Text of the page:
How Guinness Adverts Can Help You OWN Those “Choice Points” In Life

Love a Guiness advert, I do.

But before that, a short story:

An athlete once expressed a simple frustration:

I should go to X and compete, but I’d rather do Y.

We spent time unpicking why he thinks he should go to X (the event) and of course the usual reasons came up.  The main one: the expectation of others.

And so we wrestled with this for a while, thinking about what the best choice would be come Wednesday when he needed to decide whether to compete at X or not.

We were getting nowhere.  Should he choose to go to X, or should he do Y.

X ….or Y….X….or Y….X…

So I thought I’d throw in a question:

What if it’s not really a choice between X and Y, but rather, a choice between the type of person that chooses X or the type of person that chooses Y – so, who do you want to be?

His face dropped.  He got it.

Choice Points occur at all moments in our lives: in whether you go to the gym or not?  Speak kindly or not?  Read or not?  Act this way or that way?  Do this or do that? Speak up, or sit down?  Stay in a job or leave?  Each choice holding in them, more than just the “mundane” surface-level choice, but also the next piece in the sculpture of ourselves….oh, deep.

But, hey – Guinness knows that! …and so does the athlete, who did “X” – and set a new PB.

The subtly of change

When things are tough, their tough.

Our problems can come to dominate our view of the world, our relationships and sense of self. They touch everything and anything. The relating and associative capabilities of the mind knows no bounds.

And yet, change is possible. Maybe not overnight. Nor instantly. But still possible. Subtly.

It may start by simply noticing those briefest of moments when the problem isn’t as much of a problem. Those exceptions to the problem. Times when the problem would normally be present but isn’t, or isn’t as dominant.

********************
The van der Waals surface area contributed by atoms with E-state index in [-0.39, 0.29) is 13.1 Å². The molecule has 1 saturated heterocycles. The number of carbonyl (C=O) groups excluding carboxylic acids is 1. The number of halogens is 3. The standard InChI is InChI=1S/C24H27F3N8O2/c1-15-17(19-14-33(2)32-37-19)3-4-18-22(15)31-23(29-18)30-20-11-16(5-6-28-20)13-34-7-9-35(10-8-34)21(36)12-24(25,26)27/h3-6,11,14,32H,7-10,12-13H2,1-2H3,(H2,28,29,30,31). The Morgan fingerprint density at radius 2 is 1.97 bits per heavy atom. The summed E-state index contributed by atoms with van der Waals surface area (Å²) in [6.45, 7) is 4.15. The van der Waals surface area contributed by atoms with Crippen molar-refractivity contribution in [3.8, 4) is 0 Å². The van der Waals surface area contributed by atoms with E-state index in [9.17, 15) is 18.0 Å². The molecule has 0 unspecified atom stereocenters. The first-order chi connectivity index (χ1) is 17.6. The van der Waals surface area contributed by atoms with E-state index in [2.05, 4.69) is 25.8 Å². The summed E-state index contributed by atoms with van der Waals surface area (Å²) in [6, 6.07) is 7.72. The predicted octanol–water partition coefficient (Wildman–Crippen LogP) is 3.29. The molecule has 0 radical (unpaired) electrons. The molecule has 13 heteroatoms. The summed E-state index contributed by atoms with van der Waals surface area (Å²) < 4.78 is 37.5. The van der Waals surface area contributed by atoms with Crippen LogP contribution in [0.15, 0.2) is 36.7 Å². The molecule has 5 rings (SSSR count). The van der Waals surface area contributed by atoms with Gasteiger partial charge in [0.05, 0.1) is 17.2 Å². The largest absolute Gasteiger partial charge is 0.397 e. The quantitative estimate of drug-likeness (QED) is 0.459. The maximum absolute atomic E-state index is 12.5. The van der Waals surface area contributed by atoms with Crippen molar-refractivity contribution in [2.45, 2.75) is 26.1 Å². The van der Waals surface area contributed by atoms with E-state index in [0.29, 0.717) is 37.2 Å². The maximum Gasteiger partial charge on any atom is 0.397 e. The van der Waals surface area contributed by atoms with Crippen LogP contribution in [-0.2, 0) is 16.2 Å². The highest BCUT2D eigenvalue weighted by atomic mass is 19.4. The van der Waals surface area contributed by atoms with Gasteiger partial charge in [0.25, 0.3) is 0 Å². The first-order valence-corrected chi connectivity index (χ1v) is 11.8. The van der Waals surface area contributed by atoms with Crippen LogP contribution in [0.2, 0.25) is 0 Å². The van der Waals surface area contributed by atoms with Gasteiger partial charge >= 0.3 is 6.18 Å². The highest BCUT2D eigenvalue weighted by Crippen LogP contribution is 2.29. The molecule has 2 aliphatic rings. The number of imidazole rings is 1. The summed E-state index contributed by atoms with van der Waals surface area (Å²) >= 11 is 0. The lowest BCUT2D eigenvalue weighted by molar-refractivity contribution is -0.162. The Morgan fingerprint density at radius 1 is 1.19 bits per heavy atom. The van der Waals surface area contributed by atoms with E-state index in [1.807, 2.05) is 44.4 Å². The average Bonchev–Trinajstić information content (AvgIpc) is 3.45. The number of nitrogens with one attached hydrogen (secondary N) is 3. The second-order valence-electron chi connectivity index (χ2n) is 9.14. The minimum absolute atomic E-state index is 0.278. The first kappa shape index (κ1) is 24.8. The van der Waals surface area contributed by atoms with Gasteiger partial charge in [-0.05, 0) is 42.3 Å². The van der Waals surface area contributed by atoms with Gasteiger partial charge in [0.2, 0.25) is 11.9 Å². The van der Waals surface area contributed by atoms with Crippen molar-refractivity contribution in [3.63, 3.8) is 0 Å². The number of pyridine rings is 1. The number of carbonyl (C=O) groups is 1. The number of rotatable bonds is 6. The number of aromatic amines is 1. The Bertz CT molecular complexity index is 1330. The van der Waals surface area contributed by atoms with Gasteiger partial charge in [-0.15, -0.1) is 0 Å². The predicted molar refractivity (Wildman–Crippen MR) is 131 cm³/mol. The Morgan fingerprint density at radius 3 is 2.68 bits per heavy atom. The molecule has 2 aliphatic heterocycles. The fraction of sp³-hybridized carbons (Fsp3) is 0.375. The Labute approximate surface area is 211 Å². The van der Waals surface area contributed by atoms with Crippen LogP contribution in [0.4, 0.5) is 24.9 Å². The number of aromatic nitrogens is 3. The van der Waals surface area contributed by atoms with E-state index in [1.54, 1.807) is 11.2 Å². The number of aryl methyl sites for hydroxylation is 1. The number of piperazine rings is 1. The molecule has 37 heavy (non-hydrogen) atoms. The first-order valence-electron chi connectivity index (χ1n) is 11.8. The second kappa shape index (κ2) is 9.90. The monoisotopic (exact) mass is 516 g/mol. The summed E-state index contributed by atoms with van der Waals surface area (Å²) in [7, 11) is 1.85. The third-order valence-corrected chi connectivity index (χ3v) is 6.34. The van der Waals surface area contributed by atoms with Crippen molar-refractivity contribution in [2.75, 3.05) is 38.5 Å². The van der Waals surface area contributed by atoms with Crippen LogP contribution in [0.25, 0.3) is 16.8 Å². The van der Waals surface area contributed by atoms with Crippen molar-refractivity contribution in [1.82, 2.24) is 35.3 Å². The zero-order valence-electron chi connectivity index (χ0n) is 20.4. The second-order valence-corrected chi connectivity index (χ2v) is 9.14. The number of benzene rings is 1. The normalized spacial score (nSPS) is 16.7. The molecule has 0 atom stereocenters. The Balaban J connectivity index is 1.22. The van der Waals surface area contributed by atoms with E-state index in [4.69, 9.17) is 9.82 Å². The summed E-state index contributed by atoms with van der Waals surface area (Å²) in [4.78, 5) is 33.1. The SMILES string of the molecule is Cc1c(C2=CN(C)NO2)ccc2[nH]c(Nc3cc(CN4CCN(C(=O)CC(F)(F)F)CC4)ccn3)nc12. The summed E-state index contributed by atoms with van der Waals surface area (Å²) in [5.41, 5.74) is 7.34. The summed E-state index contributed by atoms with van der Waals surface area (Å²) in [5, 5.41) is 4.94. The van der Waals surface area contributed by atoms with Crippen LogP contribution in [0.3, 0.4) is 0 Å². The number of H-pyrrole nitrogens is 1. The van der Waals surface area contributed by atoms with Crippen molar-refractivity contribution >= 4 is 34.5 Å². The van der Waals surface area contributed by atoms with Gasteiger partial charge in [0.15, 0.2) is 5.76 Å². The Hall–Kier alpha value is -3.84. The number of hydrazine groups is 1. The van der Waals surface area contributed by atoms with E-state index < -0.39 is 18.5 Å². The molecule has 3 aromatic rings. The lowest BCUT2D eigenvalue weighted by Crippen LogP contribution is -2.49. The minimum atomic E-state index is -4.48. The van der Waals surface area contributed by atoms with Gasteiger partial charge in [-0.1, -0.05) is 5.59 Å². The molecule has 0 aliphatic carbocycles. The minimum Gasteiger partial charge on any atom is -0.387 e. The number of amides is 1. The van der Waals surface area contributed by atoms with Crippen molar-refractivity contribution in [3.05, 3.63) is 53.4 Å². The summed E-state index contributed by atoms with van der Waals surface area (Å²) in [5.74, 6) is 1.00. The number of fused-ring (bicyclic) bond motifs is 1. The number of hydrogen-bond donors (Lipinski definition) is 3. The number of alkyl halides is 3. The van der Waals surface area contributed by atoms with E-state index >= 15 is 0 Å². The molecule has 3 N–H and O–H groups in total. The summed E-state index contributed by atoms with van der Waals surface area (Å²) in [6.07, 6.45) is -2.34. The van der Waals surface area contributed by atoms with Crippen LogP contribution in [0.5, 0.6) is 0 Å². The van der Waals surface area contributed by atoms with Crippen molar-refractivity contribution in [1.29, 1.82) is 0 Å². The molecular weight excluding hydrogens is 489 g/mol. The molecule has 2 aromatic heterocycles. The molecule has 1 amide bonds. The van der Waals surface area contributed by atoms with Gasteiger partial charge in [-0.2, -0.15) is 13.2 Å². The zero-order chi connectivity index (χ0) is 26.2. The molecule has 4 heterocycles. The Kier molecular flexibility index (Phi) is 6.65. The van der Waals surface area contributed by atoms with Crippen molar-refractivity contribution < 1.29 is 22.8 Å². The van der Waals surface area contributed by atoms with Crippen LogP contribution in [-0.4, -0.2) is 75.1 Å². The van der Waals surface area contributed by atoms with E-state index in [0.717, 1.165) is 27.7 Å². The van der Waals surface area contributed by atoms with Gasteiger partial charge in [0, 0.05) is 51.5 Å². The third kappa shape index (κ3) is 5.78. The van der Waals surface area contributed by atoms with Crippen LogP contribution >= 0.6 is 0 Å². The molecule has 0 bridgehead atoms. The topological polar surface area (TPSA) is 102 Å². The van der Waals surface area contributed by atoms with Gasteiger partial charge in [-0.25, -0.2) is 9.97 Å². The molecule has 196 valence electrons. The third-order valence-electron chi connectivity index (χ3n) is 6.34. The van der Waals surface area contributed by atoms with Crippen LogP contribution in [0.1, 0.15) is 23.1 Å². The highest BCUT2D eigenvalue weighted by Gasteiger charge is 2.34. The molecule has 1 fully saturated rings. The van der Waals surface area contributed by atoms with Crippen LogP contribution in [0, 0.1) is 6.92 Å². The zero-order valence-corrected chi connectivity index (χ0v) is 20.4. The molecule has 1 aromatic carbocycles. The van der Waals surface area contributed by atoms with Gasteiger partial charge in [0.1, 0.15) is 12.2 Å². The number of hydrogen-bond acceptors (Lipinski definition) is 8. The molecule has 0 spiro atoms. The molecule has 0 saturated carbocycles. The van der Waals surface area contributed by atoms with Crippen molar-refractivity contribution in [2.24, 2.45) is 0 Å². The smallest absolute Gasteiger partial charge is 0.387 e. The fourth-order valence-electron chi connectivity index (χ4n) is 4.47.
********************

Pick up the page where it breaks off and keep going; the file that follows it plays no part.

Do you notice these instances? Do they register in your darting mind as contrary to the problems dominance? What did you do to that helped this moment come around? What differences, however brief or limited, did this moment make? Who else may have noticed these differences? What might the existence of such moments suggest about your problem? About you?

So, careful now. Change is afoot. Quietly.

““Where you stand determines what you see and what you do not see; it determines also the angle you see it from; a change in where you stand changes everything.” – Steve de Shazer

A note on self esteem.

Overly positive self help books that promote positive thinking as a panacea for all human woes can be grating (think, “The Secret”).

But the jotion of self esteem posited by Nahon and Lander (2005) is one that sticks. They suggest that self esteem is a global rating of the self and stems from having self respect. We develop self respect from honouring our values in our actions, not repeating positive mantras to ourselves.

Simply put:

Daily value driven beahviours = self-respect = self-esteem.

On Values

Over the past year, I’ve been intelletually captured by the work of Danielle Nahon and Nedra Lander (2005). Their work, building on that of O. H. Mower, focuses on the curical role of Integrity in our mental well-being, way of living and relationships with others.